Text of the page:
Ben's Cat (in orange and white) rallied late to win the Jim McKay Turf Sprint over Bold Thunder on Black-Eyed Susan day.  The two will meet again in the Pennsylvania Governor's Cup. Photo by Laurie Asseo.

Ben’s Cat (in orange and white) rallied late to win the Jim McKay Turf Sprint over Bold Thunder on Black-Eyed Susan day. The two will meet again in the Pennsylvania Governor’s Cup. Photo by Laurie Asseo.

From a Penn National Gaming Inc. release

If the $150,000 Pennsylvania Governor’s Cup at Penn National looks awfully familiar, that’s because the top four finishers from the Jim McKay Turf Sprint, contested at Pimlico on Black-Eyed Susan day, figure to reprise their roles Saturday evening.

And the star of that show — Ben’s Cat — will look to be the star of this one and annex his second Governor’s Cup victory.

When Ben’s Cat returned to the races April 17 after five months of rest to see if he could continue his magnificent career at age 9, there were whispers the stakes machine may not have it anymore after a three-length defeat to Bold Thunder in a five-furlong turf allowance race.

Recent Hall of Fame inductee King Leatherbury, the Cat’s breeder, owner and trainer, wasn’t buying it.  The hard-hitting son of Parker’s Storm Cat – with a record of 29 wins from 47 starts, 24 victories in stakes races – was at a distinct disadvantage in that race as Bold Thunder was the lone speed horse in a field of five.

When the two met again on Black-Eyed Susan Day at Pimlico in the Jim McKay Turf Sprint, other speed horses made Bold Thunder run faster early, setting up Ben’s Cat patented late kick, and the old iron horse got up late to win by a neck.


Saturday evening, Ben’s Cat and Bold Thunder will resume their rivalry in the 45th running of the $150,000 Pennsylvania Governor’s Cup, a five-furlong turf sprint for 3-year-olds and up that is one of the main support races for the prestigious $500,000 Penn Mile at Hollywood Casino at Penn National Race Course.

The races are part of a special All-Stakes Pick Four that begins with the first race on the card, the $150,000 Penn Oaks, followed by Governor’s Cup, the $200,000 Mountainview Handicap, and finishing with the Penn Mile.

Post time for the Penn Oaks is 6 p.m., with the Penn Mile scheduled for 7:22 p.m. The four stakes races will be televised live by HRTV, which will begin broadcasting at 5:30 EDT.

Leatherbury, 82, is a pragmatist when it comes to racing, even when talking about his amazing Ben’s Cat.

“Sooner or later, he has to have a turning point when he starts to go down, and it hasn’t happened yet,” Leatherbury said. “He had a couple of things against him that day in the comeback. Lone speed, and he’s never run a real big race first time back.”

Ben’s Cat has run in the Governor’s Cup three times, winning in 2011, tiring to fourth the following year and suffering a horrible trip when third in 2013.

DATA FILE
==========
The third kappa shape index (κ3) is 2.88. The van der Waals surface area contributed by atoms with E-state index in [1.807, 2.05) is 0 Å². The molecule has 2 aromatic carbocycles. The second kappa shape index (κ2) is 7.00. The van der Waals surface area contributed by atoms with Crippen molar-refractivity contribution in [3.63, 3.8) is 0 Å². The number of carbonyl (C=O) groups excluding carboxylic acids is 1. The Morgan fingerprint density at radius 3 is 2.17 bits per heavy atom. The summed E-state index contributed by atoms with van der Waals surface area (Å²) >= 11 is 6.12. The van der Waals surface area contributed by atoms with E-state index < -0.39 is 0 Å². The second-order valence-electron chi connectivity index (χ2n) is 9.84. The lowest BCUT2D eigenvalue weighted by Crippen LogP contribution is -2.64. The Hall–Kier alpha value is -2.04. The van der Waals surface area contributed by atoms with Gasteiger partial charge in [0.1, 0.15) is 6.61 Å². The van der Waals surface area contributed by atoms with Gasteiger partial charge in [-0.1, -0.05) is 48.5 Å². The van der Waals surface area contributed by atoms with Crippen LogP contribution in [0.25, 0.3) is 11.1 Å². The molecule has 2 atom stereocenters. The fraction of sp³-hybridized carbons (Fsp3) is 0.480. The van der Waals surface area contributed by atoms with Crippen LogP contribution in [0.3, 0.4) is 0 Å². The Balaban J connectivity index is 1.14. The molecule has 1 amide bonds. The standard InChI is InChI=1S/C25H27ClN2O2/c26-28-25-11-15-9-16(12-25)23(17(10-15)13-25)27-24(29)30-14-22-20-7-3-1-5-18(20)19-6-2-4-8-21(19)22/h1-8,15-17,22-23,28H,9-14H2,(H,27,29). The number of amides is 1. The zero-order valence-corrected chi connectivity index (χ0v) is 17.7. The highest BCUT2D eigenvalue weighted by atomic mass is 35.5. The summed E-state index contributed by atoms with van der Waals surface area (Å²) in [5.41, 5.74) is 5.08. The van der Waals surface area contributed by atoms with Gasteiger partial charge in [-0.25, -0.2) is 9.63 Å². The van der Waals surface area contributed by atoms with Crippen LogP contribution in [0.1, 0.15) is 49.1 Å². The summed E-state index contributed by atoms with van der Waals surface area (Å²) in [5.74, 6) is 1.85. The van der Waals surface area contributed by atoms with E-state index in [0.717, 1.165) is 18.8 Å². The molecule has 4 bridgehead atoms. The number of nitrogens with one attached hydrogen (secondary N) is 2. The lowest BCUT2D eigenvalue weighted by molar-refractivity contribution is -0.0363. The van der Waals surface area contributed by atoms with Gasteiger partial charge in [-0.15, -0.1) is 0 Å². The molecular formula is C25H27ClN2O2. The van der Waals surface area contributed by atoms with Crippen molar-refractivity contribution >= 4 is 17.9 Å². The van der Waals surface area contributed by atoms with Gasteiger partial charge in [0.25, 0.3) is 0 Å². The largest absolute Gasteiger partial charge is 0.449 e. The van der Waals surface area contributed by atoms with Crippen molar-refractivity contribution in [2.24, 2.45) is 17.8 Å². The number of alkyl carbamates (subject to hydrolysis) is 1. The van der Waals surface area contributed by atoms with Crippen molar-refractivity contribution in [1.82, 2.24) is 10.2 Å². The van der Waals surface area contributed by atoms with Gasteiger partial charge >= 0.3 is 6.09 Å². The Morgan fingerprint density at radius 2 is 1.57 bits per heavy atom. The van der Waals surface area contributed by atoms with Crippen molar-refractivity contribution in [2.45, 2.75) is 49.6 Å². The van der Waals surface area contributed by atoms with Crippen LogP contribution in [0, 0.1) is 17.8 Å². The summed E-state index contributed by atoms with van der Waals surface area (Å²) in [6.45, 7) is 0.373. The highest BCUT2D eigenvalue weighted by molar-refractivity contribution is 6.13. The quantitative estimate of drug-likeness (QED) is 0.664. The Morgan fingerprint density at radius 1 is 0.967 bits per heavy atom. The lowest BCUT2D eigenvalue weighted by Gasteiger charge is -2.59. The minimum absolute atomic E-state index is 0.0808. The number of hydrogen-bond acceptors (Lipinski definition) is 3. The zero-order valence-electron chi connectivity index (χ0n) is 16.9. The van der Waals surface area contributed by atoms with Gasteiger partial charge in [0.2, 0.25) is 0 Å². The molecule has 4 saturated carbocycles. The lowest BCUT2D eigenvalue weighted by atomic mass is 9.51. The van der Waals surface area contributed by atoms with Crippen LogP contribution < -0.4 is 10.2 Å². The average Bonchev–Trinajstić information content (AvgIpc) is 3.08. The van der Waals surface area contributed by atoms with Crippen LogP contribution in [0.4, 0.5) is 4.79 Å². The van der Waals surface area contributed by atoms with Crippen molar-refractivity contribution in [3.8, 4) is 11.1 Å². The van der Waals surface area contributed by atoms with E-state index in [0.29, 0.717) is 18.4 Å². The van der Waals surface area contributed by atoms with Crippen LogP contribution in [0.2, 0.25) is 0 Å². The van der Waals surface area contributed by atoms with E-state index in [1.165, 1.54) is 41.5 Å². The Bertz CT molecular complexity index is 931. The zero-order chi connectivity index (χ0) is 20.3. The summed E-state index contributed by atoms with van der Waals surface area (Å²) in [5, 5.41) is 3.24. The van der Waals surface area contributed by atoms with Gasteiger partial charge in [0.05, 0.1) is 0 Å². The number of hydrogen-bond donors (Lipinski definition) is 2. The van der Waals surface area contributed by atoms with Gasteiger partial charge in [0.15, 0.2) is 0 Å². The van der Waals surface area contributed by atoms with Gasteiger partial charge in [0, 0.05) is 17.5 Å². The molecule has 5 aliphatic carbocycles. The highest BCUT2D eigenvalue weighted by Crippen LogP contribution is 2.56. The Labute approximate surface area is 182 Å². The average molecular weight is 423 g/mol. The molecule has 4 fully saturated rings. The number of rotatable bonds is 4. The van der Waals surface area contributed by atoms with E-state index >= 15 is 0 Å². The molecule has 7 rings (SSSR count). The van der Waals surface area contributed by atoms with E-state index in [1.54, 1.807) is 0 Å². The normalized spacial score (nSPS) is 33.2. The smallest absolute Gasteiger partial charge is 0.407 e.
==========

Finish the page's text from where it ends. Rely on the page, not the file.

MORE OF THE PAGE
In that 2013 start, Ben’s Cat raced close up early until another horse bore out badly on the turn, forcing Ben’s Cat to check sharply and drop well back. Yet he came flying at the finish.

“We got crucified,” Leatherbury said. “If I remember properly, the horse got carried way back and he still came on, remarkably, to run third.”

Last year, Leatherbury tried Ben’s Cat at six furlongs on the grass in the Grade 3 Jaipur and watched his horse finish fourth as the beaten favorite. A thorough handicapper, Leatherbury considered the Jaipur again this year but ultimately decided the Governor’s Cup suited Ben’s Cat better.

“We did a lot of research on both races,” Leatherbury said. “He would have had a good chance to win the New York races, but I like the five furlongs better. The five-furlong race, you have a faster pace that usually softens up the front-runners.”

The Pennsylvania Governor’s Cup drew a field of seven, and while Bold Thunder, third in the race last year, figures to make the lead, other fast horses are signed on.

Fabulous Kid, trained by Tim Ice, raced sharply on the front end this past winter at Oaklawn Park and recently scored a three-length victory in an allowance at Parx Racing. Those races came on dirt.

Pennsylvania-bred Last Heartbreaker and Snow Leopard also have been running on the lead in their dirt races and now will make forays onto the grass.

While Ben’s Cat figures to be a strong favorite, he will face, along with Bold Thunder, the accomplished 4-year-old closer Amelia’s Wild Ride, whom he beat by four lengths in the Jim McKay Turf Sprint. Amelia’s Wild Ride, however, won the Gulfstream Park Turf Sprint this past winter and has been training sharply at Parx Racing.

Grateful Nation, fourth in the Jim McKay, completes the field. The 5-year-old Great Notion gelding was one of the horses trainer Dylan Smith inherited when her boss, mid-Atlantic training legend Dickie Small, died in April last year.

Grateful Nation will have the services of top rider Javier Castellano.


“He’s one of the coolest horses I’ve been around,” said Smith, who is based at Pimlico. “He’s got the most unique personality, and he’s such a goofy boy in the morning, but when it’s time to race, he’s got his game face on.

“Obviously, Ben’s Cat has beaten him a few times, so I’m not necessarily thrilled about having to run against him, but he’s been running against some of the best turf sprinters around here, and ‘Nate’ hasn’t made a fool of himself by any means.”

The Penn Mile is a Penn Gaming Racing Challenge Event, a year-long incentive competition that offers bonuses such as waived entry fee nominations and travel costs to leading owners, trainers and riders in select PGNI events.